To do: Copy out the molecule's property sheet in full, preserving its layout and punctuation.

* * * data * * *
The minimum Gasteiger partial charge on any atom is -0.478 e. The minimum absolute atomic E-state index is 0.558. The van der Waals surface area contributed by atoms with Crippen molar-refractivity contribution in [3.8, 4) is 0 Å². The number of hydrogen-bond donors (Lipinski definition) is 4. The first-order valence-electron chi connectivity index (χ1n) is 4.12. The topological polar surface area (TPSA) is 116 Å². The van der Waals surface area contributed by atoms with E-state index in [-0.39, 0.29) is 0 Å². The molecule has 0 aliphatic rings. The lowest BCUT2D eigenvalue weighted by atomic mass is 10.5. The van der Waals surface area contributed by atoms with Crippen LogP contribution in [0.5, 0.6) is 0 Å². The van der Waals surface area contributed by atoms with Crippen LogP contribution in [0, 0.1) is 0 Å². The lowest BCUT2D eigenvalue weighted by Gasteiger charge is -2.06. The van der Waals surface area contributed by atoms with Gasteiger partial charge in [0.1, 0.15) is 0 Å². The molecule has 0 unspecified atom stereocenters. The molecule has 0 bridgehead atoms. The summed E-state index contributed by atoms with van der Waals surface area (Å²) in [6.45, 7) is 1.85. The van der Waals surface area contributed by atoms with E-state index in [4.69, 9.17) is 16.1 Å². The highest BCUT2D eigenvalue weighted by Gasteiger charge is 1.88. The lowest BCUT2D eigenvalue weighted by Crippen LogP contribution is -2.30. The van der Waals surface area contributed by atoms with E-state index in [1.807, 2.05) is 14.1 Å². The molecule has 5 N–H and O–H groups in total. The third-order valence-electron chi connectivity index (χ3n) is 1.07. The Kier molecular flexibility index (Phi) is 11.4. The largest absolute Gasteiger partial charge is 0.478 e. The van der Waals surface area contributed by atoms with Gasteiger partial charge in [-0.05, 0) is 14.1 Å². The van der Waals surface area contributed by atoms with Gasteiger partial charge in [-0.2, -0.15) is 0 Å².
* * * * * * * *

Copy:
The minimum Gasteiger partial charge on any atom is -0.478 e. The minimum absolute atomic E-state index is 0.558. The van der Waals surface area contributed by atoms with Crippen molar-refractivity contribution in [3.8, 4) is 0 Å². The number of hydrogen-bond donors (Lipinski definition) is 4. The first-order valence-electron chi connectivity index (χ1n) is 4.12. The topological polar surface area (TPSA) is 116 Å². The van der Waals surface area contributed by atoms with E-state index in [-0.39, 0.29) is 0 Å². The molecule has 0 aliphatic rings. The lowest BCUT2D eigenvalue weighted by atomic mass is 10.5. The van der Waals surface area contributed by atoms with Crippen LogP contribution in [0.5, 0.6) is 0 Å². The van der Waals surface area contributed by atoms with Crippen LogP contribution in [0, 0.1) is 0 Å². The lowest BCUT2D eigenvalue weighted by Gasteiger charge is -2.06. The van der Waals surface area contributed by atoms with Gasteiger partial charge in [0.1, 0.15) is 0 Å². The molecule has 0 unspecified atom stereocenters. The molecule has 0 bridgehead atoms. The summed E-state index contributed by atoms with van der Waals surface area (Å²) in [6.45, 7) is 1.85. The van der Waals surface area contributed by atoms with E-state index in [4.69, 9.17) is 16.1 Å². The highest BCUT2D eigenvalue weighted by Gasteiger charge is 1.88. The lowest BCUT2D eigenvalue weighted by Crippen LogP contribution is -2.30. The van der Waals surface area contributed by atoms with E-state index in [1.807, 2.05) is 14.1 Å². The molecule has 5 N–H and O–H groups in total. The third-order valence-electron chi connectivity index (χ3n) is 1.07. The Kier molecular flexibility index (Phi) is 11.4. The largest absolute Gasteiger partial charge is 0.478 e. The van der Waals surface area contributed by atoms with Gasteiger partial charge in [-0.05, 0) is 14.1 Å². The van der Waals surface area contributed by atoms with Gasteiger partial charge in [-0.2, -0.15) is 0 Å².